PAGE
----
Tech and funding create GFL’s perfect innovation storm

Tech and funding create GFL’s perfect innovation storm

By: Sara Warden

2 min read March 2020 — The convenience economy means reality is increasingly becoming virtual, cloud-based and autonomous. Essentially, anything that can make life less complicated is likely to be a hit. From online banking to ride-sharing, the possibilities of technology are endless. Not only is Greater Fort Lauderdale developing the software, but it is also providing the venture capital funding.


Greater Fort Lauderdale is among the Top 50 U.S. tech talent hubs. No wonder, then, that so many tech startups are choosing the city as their home. Everything from semiconductors to security analytics, to telehealth and connected cars – you name it, Greater Fort Lauderdale has it.

Last month, GFL-based bookkeeping and accounting app Xendoo was chosen as one of 10 companies in South Florida that would receive $75,000 to scale their business via the Finance Forward US accelerator program, which is backed by the MetLife Foundation, PayPal and Village Capital. Previously, Xendoo had secured $3.5 million in funding.

Greater Fort Lauderdale’s technology chops are clear to see. Since 1994, Fort Lauderdale has been the headquarters of Microsoft Latin America. Motorola Solutions’ Plantation facility developed an advanced two-way portable radio for use by police, fire rescue and other first responders. Southeast Florida was home to the first IBM PC and the first smartphone.

GFL also knows how to foster talent. Citrix was established in Fort Lauderdale in 1989 as an IT company with market-leading cloud, collaboration, networking and virtualization technologies and now boasts $2.97 billion in annual revenue. And Plantation-based construction project management company e-Builder was acquired by Trimble for $500 million in 2018.

The region is not only bringing the technology and innovation, but also the funding. Fort Lauderdale-based AutoNation recently announced it would invest $50 million in Alphabet’s Waymo self-driving technology. “Waymo is the proven leader in self-driving technology, is the only autonomous vehicle company with a public ride-hailing service, and is successfully scaling its fully driverless experience,” Waymo operating board member Egon Durban told Silicon Valley Business Journal.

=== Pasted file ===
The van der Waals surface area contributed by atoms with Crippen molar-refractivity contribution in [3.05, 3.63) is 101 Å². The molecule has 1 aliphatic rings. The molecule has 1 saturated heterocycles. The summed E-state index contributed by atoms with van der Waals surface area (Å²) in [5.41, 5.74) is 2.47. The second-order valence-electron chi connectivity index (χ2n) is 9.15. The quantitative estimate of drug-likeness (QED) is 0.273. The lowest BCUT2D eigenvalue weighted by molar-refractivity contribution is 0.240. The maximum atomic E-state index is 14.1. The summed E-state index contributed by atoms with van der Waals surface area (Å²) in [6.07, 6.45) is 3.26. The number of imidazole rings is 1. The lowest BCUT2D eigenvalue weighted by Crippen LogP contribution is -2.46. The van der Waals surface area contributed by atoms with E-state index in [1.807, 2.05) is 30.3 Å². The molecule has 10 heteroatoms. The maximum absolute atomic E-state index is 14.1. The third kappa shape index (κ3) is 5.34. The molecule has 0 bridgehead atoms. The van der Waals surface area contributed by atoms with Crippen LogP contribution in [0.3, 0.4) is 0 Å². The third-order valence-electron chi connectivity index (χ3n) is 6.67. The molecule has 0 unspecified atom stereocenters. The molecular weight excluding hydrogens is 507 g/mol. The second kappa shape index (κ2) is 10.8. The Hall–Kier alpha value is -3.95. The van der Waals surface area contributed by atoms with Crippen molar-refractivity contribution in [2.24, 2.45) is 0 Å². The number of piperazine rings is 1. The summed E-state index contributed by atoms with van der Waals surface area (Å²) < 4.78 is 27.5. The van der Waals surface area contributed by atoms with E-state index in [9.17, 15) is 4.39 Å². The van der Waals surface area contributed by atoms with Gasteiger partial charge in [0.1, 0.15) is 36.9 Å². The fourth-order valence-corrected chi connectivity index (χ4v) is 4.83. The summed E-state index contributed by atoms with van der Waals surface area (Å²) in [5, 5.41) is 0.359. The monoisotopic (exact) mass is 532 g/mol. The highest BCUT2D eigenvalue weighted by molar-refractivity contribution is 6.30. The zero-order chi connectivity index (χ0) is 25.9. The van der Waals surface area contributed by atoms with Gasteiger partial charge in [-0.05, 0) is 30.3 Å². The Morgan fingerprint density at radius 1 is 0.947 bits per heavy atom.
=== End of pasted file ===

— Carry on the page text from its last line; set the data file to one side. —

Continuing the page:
Another factor behind the marriage of tech and venture capital is the concerted effort of associations to continue to bring both sectors together. TechLauderdale promotes involvement in Broward County’s tech ecosystem by hosting events that bring together technology companies and funding. The association also promotes education and retraining for those who want to get involved in startup activity. 

“Our startups were having problems scaling up,” Richard Berkowitz, chair to the Broward Workshop’s technology committee, told South Florida Business Journal. “Our hope is that the rest of the business community and technology community in Broward County joins in creating this very strong platform to enhance our tech ecosystem.”


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Broward Workshop:


Philadelphia Building on Life Sciences Success

Philadelphia Building on Life Sciences Success

By: Sara Warden

2 min read January 2020 — Last March, Philadelphia came in at an impressive eighth in CBRE’s ranking of top life sciences markets. Now, almost a year on, the city’s life sciences industry shows no sign of losing momentum – in fact, it is gathering speed.

Last week, the Philadelphia Science Center announced it would award $200,000 each to three Philadelphia-based researchers to develop their early-stage concepts for cancer treatment and diagnosis. The individuals – Ian Henrich, a postdoctoral researcher at the Children’s Hospital of Philadelphia; Emily Day, a bioengineer at the University of Delaware; and Haim H. Bau, a professor of mechanical engineering at the University of Pennsylvania – are developing novel technologies to progress the understanding, detection and prevention of cancers, HIV and sickle cell disease.

This strong focus as a city on the importance of cutting-edge research is one factor that attracts multi-million-dollar companies from around the United States to invest in Philadelphia, which in turn attracts auxiliary services such as specialized logistics and software companies. Digital marketing firm Imre Health, which represents AstraZeneca’s diabetes and respiratory portfolios, announced its decision to establish an office in Philadelphia late last year for just that reason.

“We have carved out a niche at Imre, redefining the patient and HCP experience through digital channels, and Philadelphia is the [ripest] with that kind of talent even compared to New York,” Imre’s President and Partner Jeff Smokler told PR Week. “We view this Philadelphia office as a major tool to help us manage growth and ensure that we’re keeping pace with service needs and requirements. We see the Philadelphia office as dousing the industry with more gasoline.”